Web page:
It's been 30 years, as we are constantly reminded, since the "miracle on ice", the US hockey team's defeat of the Soviet team in the semi-final round of the 1980 Olympics. There has been endless, exhaustive analysis of the game and for good reason-it was extraordinary that a rag tag bunch of amateur hockey players from colleges and backyard rinks across the US would ever manage to beat the well-oiled Soviet hockey machine. It happened. We all know. Lots of us even watched the movie, which was good, and those of us who live in Pittsburgh, "Hockeytahn" as we like to call it, home of Craig Patrick and sometime home of Herb Brooks, the coach of the winning team, get it even more often.
Here's the thing, though. Men's Olympic Hockey is a completely different game than it was in 1980. Professional players from top teams in the NHL primarily but also other leagues around the world are now allowed to play. The USSR no longer exists, and the Russian team, while formidable, has finished no better than silver and was out of the medals in 2006. Olympic hockey has a much more level playing field as a result. Sweden has won gold twice since 1994 and Finland has the most medals with two bronze and one silver. Canada is a perennial contender, but has only managed one gold since 1952, despite having the likes of Mario Lemeiux, Wayne Gretzky, and Sid Crosby play for the national team. (To be fair, this is pretty much Sid's first Olympics as an adult, so who knows what can happen. So far this year, he's saved Canada from the inglorious fate of being beaten by Switzerland.)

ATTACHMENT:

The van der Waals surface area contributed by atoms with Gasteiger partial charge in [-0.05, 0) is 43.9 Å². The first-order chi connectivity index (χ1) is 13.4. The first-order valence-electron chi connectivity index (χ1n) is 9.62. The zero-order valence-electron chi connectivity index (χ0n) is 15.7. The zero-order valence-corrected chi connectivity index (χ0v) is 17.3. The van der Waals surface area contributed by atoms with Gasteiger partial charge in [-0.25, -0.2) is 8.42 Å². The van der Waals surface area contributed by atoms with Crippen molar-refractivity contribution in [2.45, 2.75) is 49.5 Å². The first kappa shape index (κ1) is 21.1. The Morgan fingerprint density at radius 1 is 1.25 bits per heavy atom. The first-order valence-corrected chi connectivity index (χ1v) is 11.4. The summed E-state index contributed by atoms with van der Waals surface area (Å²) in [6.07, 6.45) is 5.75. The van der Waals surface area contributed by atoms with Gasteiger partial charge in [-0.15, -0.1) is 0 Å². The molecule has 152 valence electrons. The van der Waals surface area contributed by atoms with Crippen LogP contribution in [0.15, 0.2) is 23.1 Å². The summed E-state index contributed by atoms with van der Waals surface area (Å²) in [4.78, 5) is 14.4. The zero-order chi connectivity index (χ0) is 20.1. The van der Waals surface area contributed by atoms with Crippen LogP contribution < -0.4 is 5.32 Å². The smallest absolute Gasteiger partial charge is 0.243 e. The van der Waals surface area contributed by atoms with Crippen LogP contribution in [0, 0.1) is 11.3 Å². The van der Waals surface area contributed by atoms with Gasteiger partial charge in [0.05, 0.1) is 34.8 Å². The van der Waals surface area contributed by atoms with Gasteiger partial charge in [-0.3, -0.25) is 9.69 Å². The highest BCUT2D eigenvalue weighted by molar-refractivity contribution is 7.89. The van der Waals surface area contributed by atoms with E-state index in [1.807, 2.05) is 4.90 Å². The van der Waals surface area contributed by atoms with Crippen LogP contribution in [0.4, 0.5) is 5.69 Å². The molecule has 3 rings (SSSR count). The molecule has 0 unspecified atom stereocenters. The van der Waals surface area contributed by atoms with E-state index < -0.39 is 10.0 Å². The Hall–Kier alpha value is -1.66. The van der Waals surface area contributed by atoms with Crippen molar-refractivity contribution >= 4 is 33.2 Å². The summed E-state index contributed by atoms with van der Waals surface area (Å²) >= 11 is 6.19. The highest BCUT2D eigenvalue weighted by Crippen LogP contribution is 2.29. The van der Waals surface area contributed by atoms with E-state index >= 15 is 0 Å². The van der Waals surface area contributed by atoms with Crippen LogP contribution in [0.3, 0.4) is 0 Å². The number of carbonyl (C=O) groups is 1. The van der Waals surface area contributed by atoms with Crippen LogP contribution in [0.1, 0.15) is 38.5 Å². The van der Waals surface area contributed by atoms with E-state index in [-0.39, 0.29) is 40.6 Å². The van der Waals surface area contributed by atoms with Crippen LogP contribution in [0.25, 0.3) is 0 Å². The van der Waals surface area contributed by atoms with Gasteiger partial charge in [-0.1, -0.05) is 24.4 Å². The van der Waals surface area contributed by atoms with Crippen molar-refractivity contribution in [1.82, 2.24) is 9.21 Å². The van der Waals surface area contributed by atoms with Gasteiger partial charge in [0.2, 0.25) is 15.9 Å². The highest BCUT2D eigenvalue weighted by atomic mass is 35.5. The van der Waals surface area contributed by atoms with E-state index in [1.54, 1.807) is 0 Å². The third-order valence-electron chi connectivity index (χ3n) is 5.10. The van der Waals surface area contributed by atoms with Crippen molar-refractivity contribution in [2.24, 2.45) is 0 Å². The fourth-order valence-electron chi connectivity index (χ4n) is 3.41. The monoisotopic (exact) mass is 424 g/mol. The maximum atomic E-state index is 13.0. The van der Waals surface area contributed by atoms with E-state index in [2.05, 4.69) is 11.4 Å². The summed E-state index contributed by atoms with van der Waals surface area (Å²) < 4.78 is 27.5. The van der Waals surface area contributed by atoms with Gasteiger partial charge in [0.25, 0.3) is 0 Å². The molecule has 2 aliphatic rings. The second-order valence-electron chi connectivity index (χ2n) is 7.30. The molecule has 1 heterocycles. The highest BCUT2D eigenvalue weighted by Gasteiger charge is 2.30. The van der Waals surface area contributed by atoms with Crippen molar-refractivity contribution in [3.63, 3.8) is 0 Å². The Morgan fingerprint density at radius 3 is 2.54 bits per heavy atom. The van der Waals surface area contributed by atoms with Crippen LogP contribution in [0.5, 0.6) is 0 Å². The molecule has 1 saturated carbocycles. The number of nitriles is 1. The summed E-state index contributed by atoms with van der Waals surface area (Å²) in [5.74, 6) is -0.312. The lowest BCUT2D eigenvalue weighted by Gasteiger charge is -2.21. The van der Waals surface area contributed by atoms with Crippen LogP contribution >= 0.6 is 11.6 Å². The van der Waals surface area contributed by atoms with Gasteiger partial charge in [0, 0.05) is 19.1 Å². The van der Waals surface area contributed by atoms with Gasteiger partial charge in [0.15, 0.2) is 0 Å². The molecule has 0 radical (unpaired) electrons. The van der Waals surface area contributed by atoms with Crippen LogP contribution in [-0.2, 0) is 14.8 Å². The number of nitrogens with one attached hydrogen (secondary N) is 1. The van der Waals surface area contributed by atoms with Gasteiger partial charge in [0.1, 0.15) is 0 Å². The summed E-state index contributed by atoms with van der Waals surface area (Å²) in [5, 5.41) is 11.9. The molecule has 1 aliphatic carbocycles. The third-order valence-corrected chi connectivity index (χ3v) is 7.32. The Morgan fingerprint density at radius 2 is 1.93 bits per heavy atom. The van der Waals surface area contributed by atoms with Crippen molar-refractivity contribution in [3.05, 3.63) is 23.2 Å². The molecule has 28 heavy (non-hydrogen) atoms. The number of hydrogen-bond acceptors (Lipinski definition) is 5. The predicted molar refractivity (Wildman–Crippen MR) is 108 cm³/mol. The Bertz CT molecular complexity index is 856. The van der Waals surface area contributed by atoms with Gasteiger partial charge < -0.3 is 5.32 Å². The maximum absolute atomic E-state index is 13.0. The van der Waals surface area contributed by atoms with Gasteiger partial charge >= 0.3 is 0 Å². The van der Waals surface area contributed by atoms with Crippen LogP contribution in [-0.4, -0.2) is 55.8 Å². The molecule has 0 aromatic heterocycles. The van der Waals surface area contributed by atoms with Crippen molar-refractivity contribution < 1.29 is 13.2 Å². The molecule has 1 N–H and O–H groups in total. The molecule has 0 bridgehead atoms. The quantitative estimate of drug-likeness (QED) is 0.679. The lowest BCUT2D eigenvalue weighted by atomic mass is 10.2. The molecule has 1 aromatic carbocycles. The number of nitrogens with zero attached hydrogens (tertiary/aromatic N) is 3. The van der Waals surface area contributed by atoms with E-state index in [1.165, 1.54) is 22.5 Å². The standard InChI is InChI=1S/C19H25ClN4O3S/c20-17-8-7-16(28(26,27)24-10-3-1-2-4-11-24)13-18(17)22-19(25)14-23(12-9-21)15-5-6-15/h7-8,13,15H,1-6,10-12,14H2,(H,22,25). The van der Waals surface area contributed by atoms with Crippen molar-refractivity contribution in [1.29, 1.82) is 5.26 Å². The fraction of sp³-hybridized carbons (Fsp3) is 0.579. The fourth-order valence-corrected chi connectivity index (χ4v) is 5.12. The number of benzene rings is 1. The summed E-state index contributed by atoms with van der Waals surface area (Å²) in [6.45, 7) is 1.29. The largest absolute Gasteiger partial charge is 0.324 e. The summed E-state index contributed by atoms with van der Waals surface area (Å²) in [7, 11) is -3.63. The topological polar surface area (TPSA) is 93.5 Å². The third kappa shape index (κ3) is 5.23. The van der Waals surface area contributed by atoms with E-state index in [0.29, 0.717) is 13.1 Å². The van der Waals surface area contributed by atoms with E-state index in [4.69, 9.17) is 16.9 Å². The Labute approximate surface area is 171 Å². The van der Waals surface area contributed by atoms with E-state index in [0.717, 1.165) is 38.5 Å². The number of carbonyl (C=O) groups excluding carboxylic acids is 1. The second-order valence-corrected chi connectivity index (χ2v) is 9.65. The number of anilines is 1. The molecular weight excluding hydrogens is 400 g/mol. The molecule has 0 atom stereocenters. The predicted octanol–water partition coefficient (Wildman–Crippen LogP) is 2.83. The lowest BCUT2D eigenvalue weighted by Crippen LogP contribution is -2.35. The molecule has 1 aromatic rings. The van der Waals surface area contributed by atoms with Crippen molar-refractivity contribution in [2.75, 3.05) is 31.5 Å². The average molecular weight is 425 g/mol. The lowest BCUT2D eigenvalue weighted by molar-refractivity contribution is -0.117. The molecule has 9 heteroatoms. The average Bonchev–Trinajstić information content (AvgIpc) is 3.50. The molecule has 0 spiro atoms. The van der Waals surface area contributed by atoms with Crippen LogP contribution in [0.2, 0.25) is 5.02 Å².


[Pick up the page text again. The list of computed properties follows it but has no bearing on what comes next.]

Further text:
IIHF hockey is wonderful to watch. There are less fights and more scoring. The lines on the rink and the dimensions are subtly different. There are some rule differences that make the game move faster and to me at least make the game more interesting and more fair, like no-touch icing and automatic misconduct penalties for hits to the head, and no restrictions on where the goalie can play the puck. If only the IIHF had any power over the NHL.
It's a good thing to remember the glorious day that the US men's hockey team pulled off their miracle, but honestly, we're not going to learn anything from further analysis. The sport is too different. The Games are too different. Enjoy the now of seeing the Stanley Cup champions playing for three different teams, seeing Jagr back on the ice in this hemisphere, and seeing hockey in its second-purest form once every four years.
Purest form? That would be women's international hockey. Enjoy the games!
And yeah, Johnny Weir got robbed. He did.